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The law is the law.

On why interfering with true equality before the law in the name of equality is wholly unacceptable

It is bad enough that the hapless citizenry are forced to endure an endless torrent of laws and regulations which means that even someone with a full time staff of lawyers would have difficulty keeping up with exactly what they were supposed to do and not supposed to do.

However at least thus far, despite occasional governmental carping at judges who are carrying out an Act (the Human Rights Act) which Parliament itself passed, there has been no interference with the principle that laws are to be enforced without fear or favour without regard to status, class, sex, race, religion, political affiliation or any other individual specific characteristics. Nor of course should there be. Once the law starts to distinguish between its application to different types of people as a matter of general principle then the rule of law will cease to be that.

Now all of that is put at risk by the so-called equality law to be brought into force at the instigation of Harriet Harman.

Even by her unique standards, this is something of a tour of force. A cynic might suggest that the only reason this is being put forward is to curry favour with the left/politically correct wing of the Labour party, secure in the knowledge that the government is unlikely to survive to actually be in a position to enforce any of this, and with a eye to the main chance and the inevitable bloodletting and leadership election which would follow from a Labour defeat. However one has to take and treat this at apparent face value.

One might have thought that when the economy teeters on the brink and the monthly public sector borrowing has exceeded sums which previously would have been thought dangerously unacceptable for an entire year, that anything which imposed further burdens upon business so as to risk economic recovery would be wholly unacceptable. To do so would not so much be rearranging deck chairs on the Titanic as setting fire to the lifeboats themselves.

However that is a question of policy. Despite the cost of bureaucracy and economic drag of the Equality Act, together with the inevitable waste of time and public money that will be involved in actually setting out the policies required to implement the statute and working out how they will be "effective" in practice (quite apart from the impact this may have on competitiveness) that is not really the principal objection to the Bill. The real objection is that this astonishing project in social engineering will actually destroy the idea that laws are to be applied equally.

An example that has been cited are the planning laws. Apparently it is envisaged that "disadvantaged" groups such as "travellers" would as a matter of general principle have planning laws applied differently to them. However once this so-called consequence is accepted, it is by no means clear which groups it will apply to or with what consequence. For example, if you are an asylum seeker or a member of an ethnic minority that could be termed disadvantaged in socio-economic terms, and you have a large family, does that mean that normal planning principles should not be applied so as to prevent you from extending your home to accommodate either an increasing family or relatives joining you from abroad?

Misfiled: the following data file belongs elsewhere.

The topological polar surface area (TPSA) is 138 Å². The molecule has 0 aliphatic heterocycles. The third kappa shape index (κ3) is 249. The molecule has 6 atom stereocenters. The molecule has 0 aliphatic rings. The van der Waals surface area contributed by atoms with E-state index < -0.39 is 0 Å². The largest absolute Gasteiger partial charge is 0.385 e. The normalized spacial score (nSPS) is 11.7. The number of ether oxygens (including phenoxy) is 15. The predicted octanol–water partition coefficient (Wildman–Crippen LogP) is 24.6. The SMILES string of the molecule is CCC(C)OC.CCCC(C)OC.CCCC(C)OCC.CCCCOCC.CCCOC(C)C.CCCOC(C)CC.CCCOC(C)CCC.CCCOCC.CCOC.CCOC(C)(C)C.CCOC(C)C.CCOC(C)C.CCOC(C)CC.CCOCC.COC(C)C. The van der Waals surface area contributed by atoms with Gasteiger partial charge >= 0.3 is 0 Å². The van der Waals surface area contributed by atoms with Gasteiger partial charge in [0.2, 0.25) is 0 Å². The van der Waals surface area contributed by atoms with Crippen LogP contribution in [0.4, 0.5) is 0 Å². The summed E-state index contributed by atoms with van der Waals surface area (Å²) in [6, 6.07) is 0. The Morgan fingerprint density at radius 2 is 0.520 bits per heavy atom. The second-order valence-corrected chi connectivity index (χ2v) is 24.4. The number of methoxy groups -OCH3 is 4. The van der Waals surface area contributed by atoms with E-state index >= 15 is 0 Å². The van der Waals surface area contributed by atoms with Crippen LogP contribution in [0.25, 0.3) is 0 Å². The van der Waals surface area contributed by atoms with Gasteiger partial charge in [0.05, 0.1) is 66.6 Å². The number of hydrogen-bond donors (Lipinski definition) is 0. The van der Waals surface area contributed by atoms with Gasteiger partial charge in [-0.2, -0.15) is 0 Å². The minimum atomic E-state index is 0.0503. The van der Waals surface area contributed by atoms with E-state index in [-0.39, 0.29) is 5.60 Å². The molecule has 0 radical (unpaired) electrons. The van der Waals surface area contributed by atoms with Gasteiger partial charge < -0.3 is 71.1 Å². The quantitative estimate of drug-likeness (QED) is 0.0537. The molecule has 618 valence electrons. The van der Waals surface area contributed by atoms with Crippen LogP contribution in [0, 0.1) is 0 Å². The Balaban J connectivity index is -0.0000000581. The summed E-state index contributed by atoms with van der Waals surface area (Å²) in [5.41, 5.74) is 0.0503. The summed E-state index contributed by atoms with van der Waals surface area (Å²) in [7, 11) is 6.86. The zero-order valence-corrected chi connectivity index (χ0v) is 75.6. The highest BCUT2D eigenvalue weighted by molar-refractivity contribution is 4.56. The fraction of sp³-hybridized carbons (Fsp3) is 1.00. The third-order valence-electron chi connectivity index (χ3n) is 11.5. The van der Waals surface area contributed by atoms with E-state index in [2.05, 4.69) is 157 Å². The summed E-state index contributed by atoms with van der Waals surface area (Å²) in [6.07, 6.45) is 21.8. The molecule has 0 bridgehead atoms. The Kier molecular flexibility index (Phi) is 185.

The problems that this law would cause are numerous and manifest. Firstly it destroys at a stroke the idea of equality before the law. Even if this is undertaken through some misguided idea that it is likely in practice to improve the lot of the disadvantaged generally, it is still objectionable in principle. Once you start to say that the law generally should be applied in a different way to different categories of people you are undermining the entire basis upon which the rule of law rests in the first place. Moreover this will not only render the law uncertain, but involve judges in some form of policy and socio-economic determination which they are neither qualified to undertake nor indeed mandated by the electorate to do. The risk is that the judiciary will be regarded as quasi politicians, and so the two great planks and glories of our legal system, namely the rule of law and the independence and integrity of the judiciary, may end up being called into question by the public. A more catastrophic sequence of events it is difficult to imagine.

Apparently at the moment there is some suggestion that an investigation is going on into whether Ms Harman drove into a parked vehicle whilst using a mobile telephone and drove away without giving the full particulars required by law. I have no idea as to whether there is any truth in such a story, and of course were it not for Ms Harman's high profile such a matter would have been most unlikely to be reported in the press. However the only sort of equality law which I think should be generally applied, is that the law treats everyone the same, so that if the police are looking at any event arising from her driving then Ms Harman should be treated no worse and no better because of her position than any other motorist would be.

If we want to improve the lot of everyone in society including the poorest, respecting absolute equality under the law is the best way to do it.

Michael J. Booth QC